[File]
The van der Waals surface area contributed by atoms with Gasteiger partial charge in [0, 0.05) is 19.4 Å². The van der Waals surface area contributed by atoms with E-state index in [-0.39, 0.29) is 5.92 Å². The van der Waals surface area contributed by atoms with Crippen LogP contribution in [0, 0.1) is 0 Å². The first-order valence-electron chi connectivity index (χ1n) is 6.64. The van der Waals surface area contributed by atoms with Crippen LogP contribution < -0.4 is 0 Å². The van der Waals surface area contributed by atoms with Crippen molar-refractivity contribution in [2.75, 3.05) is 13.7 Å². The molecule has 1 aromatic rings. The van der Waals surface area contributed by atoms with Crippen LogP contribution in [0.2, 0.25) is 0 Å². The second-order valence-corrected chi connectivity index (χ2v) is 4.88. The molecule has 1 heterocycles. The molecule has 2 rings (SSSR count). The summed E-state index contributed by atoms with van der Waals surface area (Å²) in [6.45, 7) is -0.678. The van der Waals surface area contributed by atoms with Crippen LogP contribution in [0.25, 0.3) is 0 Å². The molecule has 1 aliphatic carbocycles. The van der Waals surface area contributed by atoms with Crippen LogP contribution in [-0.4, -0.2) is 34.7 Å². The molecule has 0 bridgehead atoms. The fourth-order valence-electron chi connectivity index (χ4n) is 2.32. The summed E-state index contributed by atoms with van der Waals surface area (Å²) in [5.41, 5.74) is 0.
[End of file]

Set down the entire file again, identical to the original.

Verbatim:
The van der Waals surface area contributed by atoms with Gasteiger partial charge in [0, 0.05) is 19.4 Å². The van der Waals surface area contributed by atoms with E-state index in [-0.39, 0.29) is 5.92 Å². The van der Waals surface area contributed by atoms with Crippen LogP contribution in [0, 0.1) is 0 Å². The first-order valence-electron chi connectivity index (χ1n) is 6.64. The van der Waals surface area contributed by atoms with Crippen LogP contribution < -0.4 is 0 Å². The van der Waals surface area contributed by atoms with Crippen molar-refractivity contribution in [2.75, 3.05) is 13.7 Å². The molecule has 1 aromatic rings. The van der Waals surface area contributed by atoms with Crippen LogP contribution in [0.2, 0.25) is 0 Å². The second-order valence-corrected chi connectivity index (χ2v) is 4.88. The molecule has 1 heterocycles. The molecule has 2 rings (SSSR count). The summed E-state index contributed by atoms with van der Waals surface area (Å²) in [6.45, 7) is -0.678. The van der Waals surface area contributed by atoms with Crippen LogP contribution in [0.25, 0.3) is 0 Å². The molecule has 1 aliphatic carbocycles. The van der Waals surface area contributed by atoms with Crippen LogP contribution in [-0.4, -0.2) is 34.7 Å². The molecule has 0 bridgehead atoms. The fourth-order valence-electron chi connectivity index (χ4n) is 2.32. The summed E-state index contributed by atoms with van der Waals surface area (Å²) in [5.41, 5.74) is 0.